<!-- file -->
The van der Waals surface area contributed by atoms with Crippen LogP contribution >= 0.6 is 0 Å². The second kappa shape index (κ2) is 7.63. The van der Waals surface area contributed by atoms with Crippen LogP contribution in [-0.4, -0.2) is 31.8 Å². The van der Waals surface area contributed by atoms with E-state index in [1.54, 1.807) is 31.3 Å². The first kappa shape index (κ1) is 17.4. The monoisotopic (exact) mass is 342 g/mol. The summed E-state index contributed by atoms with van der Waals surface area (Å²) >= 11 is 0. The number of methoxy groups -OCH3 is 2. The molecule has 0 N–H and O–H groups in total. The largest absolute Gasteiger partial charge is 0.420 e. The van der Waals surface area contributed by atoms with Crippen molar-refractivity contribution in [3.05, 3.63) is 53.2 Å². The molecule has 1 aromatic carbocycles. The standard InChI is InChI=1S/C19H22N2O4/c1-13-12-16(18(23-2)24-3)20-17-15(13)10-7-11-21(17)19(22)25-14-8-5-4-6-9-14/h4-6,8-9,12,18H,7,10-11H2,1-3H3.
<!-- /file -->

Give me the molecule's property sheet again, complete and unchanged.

The van der Waals surface area contributed by atoms with Crippen LogP contribution >= 0.6 is 0 Å². The second kappa shape index (κ2) is 7.63. The van der Waals surface area contributed by atoms with Crippen LogP contribution in [-0.4, -0.2) is 31.8 Å². The van der Waals surface area contributed by atoms with E-state index in [1.54, 1.807) is 31.3 Å². The first kappa shape index (κ1) is 17.4. The monoisotopic (exact) mass is 342 g/mol. The summed E-state index contributed by atoms with van der Waals surface area (Å²) >= 11 is 0. The number of methoxy groups -OCH3 is 2. The molecule has 0 N–H and O–H groups in total. The largest absolute Gasteiger partial charge is 0.420 e. The van der Waals surface area contributed by atoms with Crippen molar-refractivity contribution in [3.05, 3.63) is 53.2 Å². The molecule has 1 aromatic carbocycles. The standard InChI is InChI=1S/C19H22N2O4/c1-13-12-16(18(23-2)24-3)20-17-15(13)10-7-11-21(17)19(22)25-14-8-5-4-6-9-14/h4-6,8-9,12,18H,7,10-11H2,1-3H3.